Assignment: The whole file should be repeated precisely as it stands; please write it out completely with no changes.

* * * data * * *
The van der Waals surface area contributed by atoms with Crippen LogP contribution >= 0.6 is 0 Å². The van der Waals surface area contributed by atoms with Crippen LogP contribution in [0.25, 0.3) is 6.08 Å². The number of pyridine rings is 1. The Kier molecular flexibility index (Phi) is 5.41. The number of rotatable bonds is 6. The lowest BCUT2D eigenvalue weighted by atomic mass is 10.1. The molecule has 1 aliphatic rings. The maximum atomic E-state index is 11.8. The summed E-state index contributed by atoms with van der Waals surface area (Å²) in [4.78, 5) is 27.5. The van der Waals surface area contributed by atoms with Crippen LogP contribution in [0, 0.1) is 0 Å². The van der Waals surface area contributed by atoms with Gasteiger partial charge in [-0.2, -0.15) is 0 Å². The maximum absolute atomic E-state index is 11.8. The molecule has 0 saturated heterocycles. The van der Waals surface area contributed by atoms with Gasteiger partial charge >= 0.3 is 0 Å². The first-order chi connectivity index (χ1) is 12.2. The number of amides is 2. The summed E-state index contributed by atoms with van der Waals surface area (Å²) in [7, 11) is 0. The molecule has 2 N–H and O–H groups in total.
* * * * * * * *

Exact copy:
The van der Waals surface area contributed by atoms with Crippen LogP contribution >= 0.6 is 0 Å². The van der Waals surface area contributed by atoms with Crippen LogP contribution in [0.25, 0.3) is 6.08 Å². The number of pyridine rings is 1. The Kier molecular flexibility index (Phi) is 5.41. The number of rotatable bonds is 6. The lowest BCUT2D eigenvalue weighted by atomic mass is 10.1. The molecule has 1 aliphatic rings. The maximum atomic E-state index is 11.8. The summed E-state index contributed by atoms with van der Waals surface area (Å²) in [4.78, 5) is 27.5. The van der Waals surface area contributed by atoms with Crippen LogP contribution in [0, 0.1) is 0 Å². The van der Waals surface area contributed by atoms with Gasteiger partial charge in [-0.2, -0.15) is 0 Å². The maximum absolute atomic E-state index is 11.8. The molecule has 0 saturated heterocycles. The van der Waals surface area contributed by atoms with Gasteiger partial charge >= 0.3 is 0 Å². The first-order chi connectivity index (χ1) is 12.2. The number of amides is 2. The summed E-state index contributed by atoms with van der Waals surface area (Å²) in [7, 11) is 0. The molecule has 2 N–H and O–H groups in total.